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Democracy Day: Nigeria worse off than in 1993 – MKO Abiola’s son laments



Abdulmumuni, son of the late Chief MKO Abiola, has lamented about the state of Nigeria since 1993.

President Buhari on Monday signed into law the Public Holiday (Amendment) Bill, making June 12 a public holiday in the country and country’s official Democracy Day, replacing May 29.

But Abdulmumuni has now said June 12 should be a day of national sober reflection for Nigerians as things are worse than it was in 1993.

He lamented that the education and health sectors had collapsed.

He, however, expressed hope that things will get better but lamented about the increasing rate of poverty.

Abdulmumuni said this at the National Centre for Women Development in Abuja on Tuesday where he received an award on behalf of his late mother, who was inducted into the Nigerian Women Hall of Fame alongside 21 others.

He said: “The recognition of June 12 as Democracy Day will get people thinking. I don’t think it should be a day of celebration.

“It should be a day of reflection of where we are as a country and where we are going. It is important that we should know that for the decisions we make today, there are consequences.

“This is because those who made the decisions to truncate the Nigerian people’s yearning for democracy in 1993 would now see that sometimes when you make certain decisions, you must see the consequences.

“The country is worse off than it was in 1993. My father was trying to address certain issues like poverty eradication and free education. But what is going on in the country now? The education system is dilapidated.

“The health care system is nothing. People are getting poorer and the rich are getting richer.

“The poverty rate is increasing. I think the idea is that June 12 should be a day of reflection and I believe we can get out of this situation.”

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EPL: How John Terry blocked Chelsea from signing Man City striker



Former Chelsea captain, John Terry, blocked the West London club from signing Manchester City star, Sergio Aguero.

According to The Athletic, Terry advised Chelsea against signing Aguero when the Blues were working on a deal to bring the striker to Stamford Bridge two years before he joined Man City in 2011 from Atletico Madrid.

The newspaper reports that the ex-defender was not a huge fan of the Argentina international having played against him twice in the UEFA Champions League.

Terry also suggested that Chelsea’s hierarchy should sign striker, David Villa from Valencia at the time ahead of Aguero.

Aguero has been impressive for Man City since his move to Etihad from Atletico.

He has scored 173 goals for Pep Guardiola’s side and helped them to win four Premier League titles.

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Thierry Henry finally speaks on failing at Monaco, new job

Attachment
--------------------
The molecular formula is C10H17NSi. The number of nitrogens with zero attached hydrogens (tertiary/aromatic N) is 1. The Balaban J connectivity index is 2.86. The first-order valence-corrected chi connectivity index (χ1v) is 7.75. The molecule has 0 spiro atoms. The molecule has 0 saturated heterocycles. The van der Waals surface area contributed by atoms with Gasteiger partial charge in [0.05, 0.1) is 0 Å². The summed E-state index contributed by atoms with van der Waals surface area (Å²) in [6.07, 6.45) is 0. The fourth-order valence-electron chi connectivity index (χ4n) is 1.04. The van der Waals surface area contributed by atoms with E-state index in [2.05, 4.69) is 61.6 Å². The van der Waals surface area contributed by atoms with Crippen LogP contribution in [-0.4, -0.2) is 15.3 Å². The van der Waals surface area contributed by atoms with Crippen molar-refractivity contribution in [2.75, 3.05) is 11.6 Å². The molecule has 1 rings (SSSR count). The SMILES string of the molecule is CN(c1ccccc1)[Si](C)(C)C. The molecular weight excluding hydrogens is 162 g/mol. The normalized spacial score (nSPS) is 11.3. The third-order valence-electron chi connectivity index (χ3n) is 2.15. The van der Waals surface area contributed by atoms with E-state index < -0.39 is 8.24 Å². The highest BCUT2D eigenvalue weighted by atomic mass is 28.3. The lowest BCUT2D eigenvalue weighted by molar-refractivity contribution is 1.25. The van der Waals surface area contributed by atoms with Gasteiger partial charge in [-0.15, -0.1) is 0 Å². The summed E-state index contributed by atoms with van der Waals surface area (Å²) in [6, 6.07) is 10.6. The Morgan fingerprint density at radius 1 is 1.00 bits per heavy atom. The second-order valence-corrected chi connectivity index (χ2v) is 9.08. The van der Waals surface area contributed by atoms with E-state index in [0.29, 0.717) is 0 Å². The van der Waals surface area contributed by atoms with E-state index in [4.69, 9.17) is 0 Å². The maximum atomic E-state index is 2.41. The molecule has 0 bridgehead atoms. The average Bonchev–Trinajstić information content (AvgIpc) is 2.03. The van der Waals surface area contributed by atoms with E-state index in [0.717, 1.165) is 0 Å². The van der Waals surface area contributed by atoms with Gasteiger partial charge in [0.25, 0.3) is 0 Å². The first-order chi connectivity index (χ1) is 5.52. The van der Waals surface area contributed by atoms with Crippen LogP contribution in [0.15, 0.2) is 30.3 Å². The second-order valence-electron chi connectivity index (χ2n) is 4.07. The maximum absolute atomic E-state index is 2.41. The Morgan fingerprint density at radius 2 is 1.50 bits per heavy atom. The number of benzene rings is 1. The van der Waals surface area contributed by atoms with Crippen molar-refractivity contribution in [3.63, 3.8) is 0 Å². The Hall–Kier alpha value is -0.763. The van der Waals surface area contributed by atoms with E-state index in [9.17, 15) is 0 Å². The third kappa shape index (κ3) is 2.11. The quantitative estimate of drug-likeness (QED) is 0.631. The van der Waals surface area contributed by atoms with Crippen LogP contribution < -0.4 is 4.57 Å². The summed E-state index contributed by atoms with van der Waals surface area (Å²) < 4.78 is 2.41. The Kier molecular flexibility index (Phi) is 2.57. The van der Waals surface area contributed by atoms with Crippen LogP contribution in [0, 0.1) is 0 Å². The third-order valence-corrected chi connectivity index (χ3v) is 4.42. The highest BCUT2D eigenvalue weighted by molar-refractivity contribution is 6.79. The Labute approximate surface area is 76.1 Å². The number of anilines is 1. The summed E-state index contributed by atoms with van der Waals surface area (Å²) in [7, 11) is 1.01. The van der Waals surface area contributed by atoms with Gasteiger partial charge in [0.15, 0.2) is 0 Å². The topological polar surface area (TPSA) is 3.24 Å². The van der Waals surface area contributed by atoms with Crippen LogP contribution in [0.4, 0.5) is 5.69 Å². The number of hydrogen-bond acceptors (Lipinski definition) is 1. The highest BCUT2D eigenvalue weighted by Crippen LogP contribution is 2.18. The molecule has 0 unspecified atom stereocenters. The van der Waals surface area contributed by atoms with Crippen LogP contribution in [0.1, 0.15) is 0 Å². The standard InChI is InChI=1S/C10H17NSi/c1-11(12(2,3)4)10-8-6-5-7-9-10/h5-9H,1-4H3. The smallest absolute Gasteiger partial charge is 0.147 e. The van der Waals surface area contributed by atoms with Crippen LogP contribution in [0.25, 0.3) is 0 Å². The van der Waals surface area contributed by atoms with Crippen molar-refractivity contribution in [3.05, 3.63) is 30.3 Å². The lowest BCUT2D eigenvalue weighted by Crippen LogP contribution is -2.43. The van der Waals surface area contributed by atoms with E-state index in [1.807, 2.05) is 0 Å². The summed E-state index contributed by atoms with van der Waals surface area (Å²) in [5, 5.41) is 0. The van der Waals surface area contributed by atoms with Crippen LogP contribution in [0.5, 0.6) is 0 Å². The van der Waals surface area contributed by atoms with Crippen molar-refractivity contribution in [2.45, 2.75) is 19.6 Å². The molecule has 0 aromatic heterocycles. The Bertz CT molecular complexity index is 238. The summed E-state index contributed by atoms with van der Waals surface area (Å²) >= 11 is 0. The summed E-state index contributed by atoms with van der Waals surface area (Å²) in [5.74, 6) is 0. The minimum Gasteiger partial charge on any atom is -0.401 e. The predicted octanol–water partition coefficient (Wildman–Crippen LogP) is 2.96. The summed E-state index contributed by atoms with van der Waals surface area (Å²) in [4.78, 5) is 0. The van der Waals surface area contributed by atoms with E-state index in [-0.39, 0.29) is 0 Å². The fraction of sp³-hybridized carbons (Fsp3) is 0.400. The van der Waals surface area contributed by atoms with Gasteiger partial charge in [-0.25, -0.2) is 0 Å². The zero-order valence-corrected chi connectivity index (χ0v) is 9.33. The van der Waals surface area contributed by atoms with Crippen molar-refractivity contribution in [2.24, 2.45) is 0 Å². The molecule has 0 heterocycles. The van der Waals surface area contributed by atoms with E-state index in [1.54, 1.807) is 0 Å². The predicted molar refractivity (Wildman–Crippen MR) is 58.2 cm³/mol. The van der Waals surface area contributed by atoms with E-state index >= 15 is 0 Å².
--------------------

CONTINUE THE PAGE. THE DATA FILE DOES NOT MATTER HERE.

Thierry Henry has vowed to bounce back from his bad spell in charge of Monaco, after he was unveiled as the new manager on Montreal Impact on Monday.

Henry has signed a two-year contract and is tasked with dragging the club out of mid-table obscurity.

The former Arsenal striker was handed his second opportunity in the hot seat with the MLS club, despite his failings at his boyhood side in France.

“You have to start somewhere. That’s how you acquire experience. For me it came with Belgium and Monaco, where I learned a lot about myself.

“It’s about fighting. This isn’t just my story but the story of everyone in life. Everyone falls. It’s about how you get up.

“It didn’t work out in Monaco (as a coach). I can give you a lot of excuses but at the end of the day it didn’t work out and I am here as a coach of Montreal.

“I learned a lot there. The only mistake you can make is not learning from what happened. You have to confront it,” he said at the press conference.

The former Arsenal striker added: “The face of a team is often a reflection of the coach, but I want the community, the players to feel what’s going on in this city. Finance is not a problem. In this league, winning teams do not always have money.”

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Hate speech: Prescribe death penalty in your states – Falana tells lawmakers



Human Rights Lawyer, Mr Femi Falana says that the National Assembly has no power to enact a law on hate speech for the entire country.

Falana said this while discussing as a panelist at Digital Voting Summit on Monday in Abuja, NAN reports.

He stated that such law was not within the purview of the NASS but the state.

The Senior Advocate of Nigeria (SAN) said: “Under Section 4 of the Constitution, NASS can only legislative on matters in the exclusive and concurrent lists.

“I have looked at those lists, I have not found anyway where the NASS has been empowered to make the law on hate speech. It is a state affair on residual list. Let everybody know his or her limitations of power so that we will not make mistakes.

“If you want to prescribe death penalty, you can do so in your state. In Lagos State for instance, the execution of death penalty has been declared illegal by a court in Lagos.

“Whether you want to kill someone by hanging or firing squad, the court in Lagos has said that it is against Section 34 that has abolished any form of torture.”

According to him, if any state wants to legislate on hate speech, it can do so within its jurisdiction.

Falana said that the Cybercrime Act had taken care of the entire fiats regarding hate speech by making stringent conditions, including fines and prison terms for offenders.

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